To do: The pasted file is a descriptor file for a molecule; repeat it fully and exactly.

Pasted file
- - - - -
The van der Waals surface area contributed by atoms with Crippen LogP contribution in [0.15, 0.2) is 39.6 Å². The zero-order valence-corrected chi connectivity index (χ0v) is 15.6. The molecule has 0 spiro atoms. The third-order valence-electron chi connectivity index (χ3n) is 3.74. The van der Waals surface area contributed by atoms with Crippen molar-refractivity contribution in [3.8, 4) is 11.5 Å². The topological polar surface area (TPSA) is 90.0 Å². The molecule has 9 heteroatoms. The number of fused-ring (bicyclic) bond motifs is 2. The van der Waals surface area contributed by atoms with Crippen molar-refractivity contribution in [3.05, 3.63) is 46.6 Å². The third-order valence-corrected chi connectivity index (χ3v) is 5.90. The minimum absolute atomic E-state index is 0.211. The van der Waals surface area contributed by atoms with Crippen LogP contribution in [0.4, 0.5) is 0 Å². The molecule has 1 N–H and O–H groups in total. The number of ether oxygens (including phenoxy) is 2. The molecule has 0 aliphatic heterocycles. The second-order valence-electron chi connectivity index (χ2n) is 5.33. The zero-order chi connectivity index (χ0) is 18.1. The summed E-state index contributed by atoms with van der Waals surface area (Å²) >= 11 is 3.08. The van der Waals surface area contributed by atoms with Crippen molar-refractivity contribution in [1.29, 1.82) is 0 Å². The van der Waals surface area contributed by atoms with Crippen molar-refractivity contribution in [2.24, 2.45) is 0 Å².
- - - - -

The van der Waals surface area contributed by atoms with Crippen LogP contribution in [0.15, 0.2) is 39.6 Å². The zero-order valence-corrected chi connectivity index (χ0v) is 15.6. The molecule has 0 spiro atoms. The third-order valence-electron chi connectivity index (χ3n) is 3.74. The van der Waals surface area contributed by atoms with Crippen molar-refractivity contribution in [3.8, 4) is 11.5 Å². The topological polar surface area (TPSA) is 90.0 Å². The molecule has 9 heteroatoms. The number of fused-ring (bicyclic) bond motifs is 2. The van der Waals surface area contributed by atoms with Crippen molar-refractivity contribution in [3.05, 3.63) is 46.6 Å². The third-order valence-corrected chi connectivity index (χ3v) is 5.90. The minimum absolute atomic E-state index is 0.211. The van der Waals surface area contributed by atoms with Crippen LogP contribution in [0.4, 0.5) is 0 Å². The molecule has 1 N–H and O–H groups in total. The number of ether oxygens (including phenoxy) is 2. The molecule has 0 aliphatic heterocycles. The second-order valence-electron chi connectivity index (χ2n) is 5.33. The zero-order chi connectivity index (χ0) is 18.1. The summed E-state index contributed by atoms with van der Waals surface area (Å²) >= 11 is 3.08. The van der Waals surface area contributed by atoms with Crippen molar-refractivity contribution in [1.29, 1.82) is 0 Å². The van der Waals surface area contributed by atoms with Crippen molar-refractivity contribution in [2.24, 2.45) is 0 Å².